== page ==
How to be a Goal Crusher: Part I

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If you’ve been reading this blog for a while, you know that I categorize myself as a “goal crusher.” I first heard the term during my 1.5 month stint working at a lululemon, when my then-store manager encouraged us to use the hashtag #goalcrushrepeat. I loved it then, but I didn’t really fully understand what goal crushing looked like until the past seven months happened.

In the last seven months, I have crushed some major life goals. I lost a bunch of weight, got the fittest I’ve ever been, ran my fourth marathon (in under five hours, finally!), competed in Miss Maryland USA, moved in with my boyfriend and added a furry family member, aced my first semester of teaching classes, was published on Thought Catalog, landed my very first full time teaching position, and began taking on goal coaching clients.

In seven months.

For comparison’s sake, this time last year, I was overweight, in a job that didn’t fulfill me, had no idea what I wanted to do with my life, and was absolutely, without a doubt, miserable.

Some of you read that last sentence and found yourself nodding your head. You’re there right now, and you don’t know how to get out of it. You know, the funk.

Believe it or not, the funk is not forever. You can beat the slump – even if it is the worst slump of your entire life – by setting goals¬†and working every day towards accomplishing them. It doesn’t happen overnight, and some days will feel like your dream life is forever away, but I promise that with values-driven, dynamic, and ON PURPOSE goal setting, you can create a life that makes you freakin’ pumped to get up in the morning.

Okay? I promise. We’re going to get you there.

Interested? Here’s what we’re going to do. Today is the first of a three part series on how to be a Goal Crusher. Over the next three Wednesdays, find yourself right back here for a free download and a little bit of guidance.

Today’s free download has two parts: the first requires you to visualize exactly what you want your life to look like, and the second involves you quickly writing down what you see as your top three goals RIGHT. THIS. SECOND.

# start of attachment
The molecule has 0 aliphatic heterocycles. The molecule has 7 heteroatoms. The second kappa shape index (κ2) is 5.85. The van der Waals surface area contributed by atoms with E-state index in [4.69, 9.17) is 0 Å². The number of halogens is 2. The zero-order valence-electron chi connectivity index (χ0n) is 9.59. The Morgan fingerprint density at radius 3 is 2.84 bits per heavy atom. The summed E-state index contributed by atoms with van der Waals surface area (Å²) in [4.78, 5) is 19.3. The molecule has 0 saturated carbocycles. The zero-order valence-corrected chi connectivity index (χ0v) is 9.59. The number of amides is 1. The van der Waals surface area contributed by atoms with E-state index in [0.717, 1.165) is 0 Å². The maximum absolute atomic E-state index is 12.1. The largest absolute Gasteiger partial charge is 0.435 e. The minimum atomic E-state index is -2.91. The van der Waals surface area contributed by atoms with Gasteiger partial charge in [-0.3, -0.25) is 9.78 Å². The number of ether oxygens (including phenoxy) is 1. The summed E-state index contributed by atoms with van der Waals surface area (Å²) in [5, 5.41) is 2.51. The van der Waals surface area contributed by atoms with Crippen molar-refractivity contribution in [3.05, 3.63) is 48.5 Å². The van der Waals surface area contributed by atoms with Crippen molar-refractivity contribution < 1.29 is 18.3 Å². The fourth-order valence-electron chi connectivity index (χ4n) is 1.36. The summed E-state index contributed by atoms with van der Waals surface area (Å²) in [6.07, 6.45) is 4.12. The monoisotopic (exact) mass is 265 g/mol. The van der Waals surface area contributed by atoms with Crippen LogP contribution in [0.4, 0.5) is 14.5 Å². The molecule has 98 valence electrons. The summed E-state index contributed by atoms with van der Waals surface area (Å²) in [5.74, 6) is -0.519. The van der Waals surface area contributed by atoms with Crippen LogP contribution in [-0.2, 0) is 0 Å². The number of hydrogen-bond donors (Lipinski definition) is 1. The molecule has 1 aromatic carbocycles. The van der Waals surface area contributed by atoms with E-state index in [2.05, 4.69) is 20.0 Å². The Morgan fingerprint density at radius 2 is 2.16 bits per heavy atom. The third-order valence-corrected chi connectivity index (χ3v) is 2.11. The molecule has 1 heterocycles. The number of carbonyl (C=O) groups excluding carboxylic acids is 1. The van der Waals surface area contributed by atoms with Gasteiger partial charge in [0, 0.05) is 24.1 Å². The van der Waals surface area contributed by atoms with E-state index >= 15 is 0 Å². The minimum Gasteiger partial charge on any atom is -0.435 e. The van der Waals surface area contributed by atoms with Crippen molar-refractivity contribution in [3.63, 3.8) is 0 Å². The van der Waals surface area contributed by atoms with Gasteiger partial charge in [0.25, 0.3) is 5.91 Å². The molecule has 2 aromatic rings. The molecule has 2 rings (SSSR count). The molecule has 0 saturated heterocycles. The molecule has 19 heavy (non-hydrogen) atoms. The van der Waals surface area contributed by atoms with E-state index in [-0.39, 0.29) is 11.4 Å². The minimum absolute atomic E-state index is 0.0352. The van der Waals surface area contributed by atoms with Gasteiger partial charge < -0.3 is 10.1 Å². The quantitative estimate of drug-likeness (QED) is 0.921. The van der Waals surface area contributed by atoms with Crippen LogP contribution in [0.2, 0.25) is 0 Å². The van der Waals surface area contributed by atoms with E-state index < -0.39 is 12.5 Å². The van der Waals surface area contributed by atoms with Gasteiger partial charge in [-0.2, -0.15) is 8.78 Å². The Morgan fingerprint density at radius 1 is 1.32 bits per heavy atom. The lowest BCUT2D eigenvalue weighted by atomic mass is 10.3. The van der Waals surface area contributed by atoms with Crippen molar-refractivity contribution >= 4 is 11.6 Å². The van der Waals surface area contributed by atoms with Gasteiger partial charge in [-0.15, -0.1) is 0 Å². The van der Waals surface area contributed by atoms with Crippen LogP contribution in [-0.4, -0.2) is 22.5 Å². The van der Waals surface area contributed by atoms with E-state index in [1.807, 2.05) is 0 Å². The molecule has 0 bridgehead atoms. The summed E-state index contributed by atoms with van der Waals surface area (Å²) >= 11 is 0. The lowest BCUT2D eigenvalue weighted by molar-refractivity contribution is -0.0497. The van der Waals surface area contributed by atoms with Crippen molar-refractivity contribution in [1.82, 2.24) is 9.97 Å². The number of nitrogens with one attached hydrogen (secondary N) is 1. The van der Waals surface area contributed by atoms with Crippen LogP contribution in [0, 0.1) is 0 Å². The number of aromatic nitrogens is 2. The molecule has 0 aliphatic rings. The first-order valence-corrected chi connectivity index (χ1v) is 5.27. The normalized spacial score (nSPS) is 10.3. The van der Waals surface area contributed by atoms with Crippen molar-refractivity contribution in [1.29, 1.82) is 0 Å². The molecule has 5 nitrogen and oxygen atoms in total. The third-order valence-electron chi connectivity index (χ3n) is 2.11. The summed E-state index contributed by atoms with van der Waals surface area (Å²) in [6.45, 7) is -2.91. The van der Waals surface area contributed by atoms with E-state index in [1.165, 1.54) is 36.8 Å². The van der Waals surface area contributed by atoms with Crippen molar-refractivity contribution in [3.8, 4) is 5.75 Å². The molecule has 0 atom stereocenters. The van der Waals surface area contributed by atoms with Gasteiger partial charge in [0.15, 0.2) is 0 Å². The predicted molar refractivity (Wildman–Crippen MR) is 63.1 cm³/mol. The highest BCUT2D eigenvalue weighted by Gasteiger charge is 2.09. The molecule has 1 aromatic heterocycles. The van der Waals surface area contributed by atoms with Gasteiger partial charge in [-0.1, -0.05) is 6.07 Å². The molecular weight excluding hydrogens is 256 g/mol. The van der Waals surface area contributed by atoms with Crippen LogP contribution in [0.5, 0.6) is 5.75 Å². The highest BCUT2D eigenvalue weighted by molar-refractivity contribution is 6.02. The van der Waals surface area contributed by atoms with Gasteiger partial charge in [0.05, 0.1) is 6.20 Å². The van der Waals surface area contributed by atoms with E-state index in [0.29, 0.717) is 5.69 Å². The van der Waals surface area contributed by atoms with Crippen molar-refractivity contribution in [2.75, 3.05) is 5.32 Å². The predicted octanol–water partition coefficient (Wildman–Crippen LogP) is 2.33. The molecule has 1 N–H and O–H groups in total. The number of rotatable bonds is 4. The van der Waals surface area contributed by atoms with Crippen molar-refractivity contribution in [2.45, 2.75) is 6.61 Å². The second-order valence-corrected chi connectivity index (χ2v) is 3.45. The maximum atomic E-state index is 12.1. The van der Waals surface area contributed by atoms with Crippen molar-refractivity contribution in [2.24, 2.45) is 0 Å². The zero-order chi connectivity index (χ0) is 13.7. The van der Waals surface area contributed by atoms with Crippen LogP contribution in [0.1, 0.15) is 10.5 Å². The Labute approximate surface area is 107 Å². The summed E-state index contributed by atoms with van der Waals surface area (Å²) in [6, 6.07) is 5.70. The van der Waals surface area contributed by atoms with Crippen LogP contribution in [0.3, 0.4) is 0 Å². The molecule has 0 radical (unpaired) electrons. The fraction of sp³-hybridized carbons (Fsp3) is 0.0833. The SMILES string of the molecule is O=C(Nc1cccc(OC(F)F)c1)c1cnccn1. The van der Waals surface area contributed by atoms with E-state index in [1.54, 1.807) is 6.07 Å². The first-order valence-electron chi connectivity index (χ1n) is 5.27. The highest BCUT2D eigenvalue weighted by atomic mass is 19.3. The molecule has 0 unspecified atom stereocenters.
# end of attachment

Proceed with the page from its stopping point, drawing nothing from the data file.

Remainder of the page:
So, visualization. On the Goals! sheet, you’ll do this in the teal box. You might need more space — that’s a-ok! Just flip over the paper or use a notebook. If you’ve never done visualization before, it’s going to feel weird, but go with it! Trust me on this one.

Taking five to ten minutes (or more!), write or draw what your life would look like if you could snap your fingers and it was exactly what you wanted it to be. How much money would you make? What job would you have? Are you married or not? What do you do in your free time? The more descriptive, the better. If you’re writing, use first person and present tense. The goal here is to get your dream life written down.

Once you’ve finished, take 30 seconds to jot down the first three goals that enter your mind. No extra time! Write them down right away.

Okay, that’s all for this time. If you loved this exercise and it got you excited, please share! Just make sure to include where you got the goodies ūüôā

Want individualized help? I offer that too, and it’s totally affordable. Shoot me an email and we’ll get started.

 

The only thing that sucks about the Victoria’s Secret Fashion Show

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I’m already mentally preparing myself for tomorrow night. In case you’re out of the loop, tomorrow, Selena Gomez, Ellie Goulding, The Weeknd, and nearly 50 of the most beautiful women in the world will be broadcast into our living rooms for the 2015 Victoria’s Secret Fashion Show (CBS, 10pmEST).

And my social media feeds will be filled with body hate, skinny shaming, and vows to quit eating carbs forever.

For whatever reason, seeing other women looking confident in lingerie triggers our evolutionary jealousy reaction, and it makes us all say bad things. About the models. About skinny women. About ourselves.

The only thing that sucks about the Victoria’s Secret Fashion Show is the way women react to it.

It may not even be intentional. Subconsciously, we may genuinely feel inferior or self-conscious. But perhaps that is less an indication that the Fashion Show needs to go and more indicative of women, as a whole, needing a little help in the self-love department.

The solution isn’t to get rid of anything that might make us feel inferior, but instead to question why other women succeeding makes us feel¬†inferior in the first place. Lily Aldridge looking totally gorgeous in a $2 million dollar bra doesn’t make the rest of us any less hot in our off-the-rack counterpart. The two are not mutually exclusive.

And so, today, I’d like to challenge women (and men!) to try their hardest to follow the advice of Thumper from Bambi: “If you can’t say somethin’ nice, don’t say anything at all.” At least with regards to the women modeling, and, of course, with regards to yourself. Here’s a few of the worst offenders: